Sharing Memory in Asynchronous Message Passing Systems

Abstract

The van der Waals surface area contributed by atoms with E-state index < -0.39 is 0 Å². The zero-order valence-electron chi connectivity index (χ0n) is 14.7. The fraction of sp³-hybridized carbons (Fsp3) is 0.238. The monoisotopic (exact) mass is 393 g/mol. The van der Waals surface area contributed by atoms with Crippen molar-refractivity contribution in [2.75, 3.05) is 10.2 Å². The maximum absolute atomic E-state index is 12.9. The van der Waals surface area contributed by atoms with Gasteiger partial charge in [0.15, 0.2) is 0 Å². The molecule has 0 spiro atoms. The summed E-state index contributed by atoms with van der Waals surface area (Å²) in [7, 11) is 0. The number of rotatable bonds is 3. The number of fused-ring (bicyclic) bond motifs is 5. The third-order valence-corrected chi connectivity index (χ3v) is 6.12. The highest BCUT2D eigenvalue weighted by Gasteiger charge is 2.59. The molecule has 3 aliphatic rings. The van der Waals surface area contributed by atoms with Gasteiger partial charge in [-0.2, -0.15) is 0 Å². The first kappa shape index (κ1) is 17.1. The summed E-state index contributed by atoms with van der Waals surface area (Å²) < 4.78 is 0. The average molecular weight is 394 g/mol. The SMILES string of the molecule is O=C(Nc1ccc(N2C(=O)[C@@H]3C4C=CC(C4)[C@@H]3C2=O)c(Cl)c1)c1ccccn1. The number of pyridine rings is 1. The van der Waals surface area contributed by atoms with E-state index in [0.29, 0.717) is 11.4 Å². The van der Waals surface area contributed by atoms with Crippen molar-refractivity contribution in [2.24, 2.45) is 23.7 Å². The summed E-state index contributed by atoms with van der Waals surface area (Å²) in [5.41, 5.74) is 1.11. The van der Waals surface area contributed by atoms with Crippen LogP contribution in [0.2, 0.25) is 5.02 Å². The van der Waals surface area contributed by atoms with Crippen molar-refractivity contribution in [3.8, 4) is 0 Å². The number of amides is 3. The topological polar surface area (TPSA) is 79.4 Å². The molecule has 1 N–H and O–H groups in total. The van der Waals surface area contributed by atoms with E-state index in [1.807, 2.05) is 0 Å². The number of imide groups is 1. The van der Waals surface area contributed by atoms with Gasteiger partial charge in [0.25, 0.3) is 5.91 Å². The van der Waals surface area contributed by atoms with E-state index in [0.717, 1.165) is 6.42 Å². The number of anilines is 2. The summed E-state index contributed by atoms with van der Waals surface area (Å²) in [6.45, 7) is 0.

We present an algorithm to simulate Read-Modify-Write registers in a message passing system with unreliable asynchronous processors and asynchronous communication. The algorithm works correctly in the presence of a strong adversary that can stop up to T processors, or stop the delivery of their messages where T = [N/2]-I and N is the number of processors in the system. This is the best resilience that can be achieved in the message passing systems. The high resilience of the algorithm is obtained by using randomized consensus algorithms and a robust communication primitive. The use of this primitive allows a processor to exchange local information with a majority of processors in a consistent way and therefore, make decisions safely. The simulator makes it possible to translate algorithms for the shared memory model to that for the message passing model. With some minor modifications the algorithm can be used to robustly simulate shared queues, shared stacks, etc. K e y words : Atomicity, asynchronous systems, consensus, message passing model, mutual exclusion, randomized algorithms, resiliense, shared memory model, synchronization primitives, Read-Modify-Write registers. 1 I n t r o d u c t i o n In the shared memory model for intercommunication in multiprocessor systems, several synchronization primitives have been proposed to coordinate actions among the processors. The most common use of these primitives is to resolve conflicts when there are concurrent requests of access to a shared resource. These primitives are also used when the processors need to select some unique values, e.g., id's, time stamps, etc. On the other hand, the agreement problems in which all processors select the same value can also be solved using these synchronization primitives. In all cases the purpose of a primitive is to let a processor execute some specific operation without being interrupted. The type of operations we are referring to always involves access to a shared data object and the uninterrupted (atomic) access to it is absolutely necessary to guarantee the correct execution of the operation. The most basic synchronization primitives are the atomic read and atomic write instructions. These instructions guarantee that concurrent reads and writes to the object will be executed in a serial manner according to some definite order to maintain consistency of the shared data. A thorough study of these primitives can be found in [3], [4], [5], [11], [14], *This research was supported in part by the U. S Army Research Office under grant DAAL03-87-G-0004 and by the Information Science Research Institute, University of Nevada, Las Vegas.

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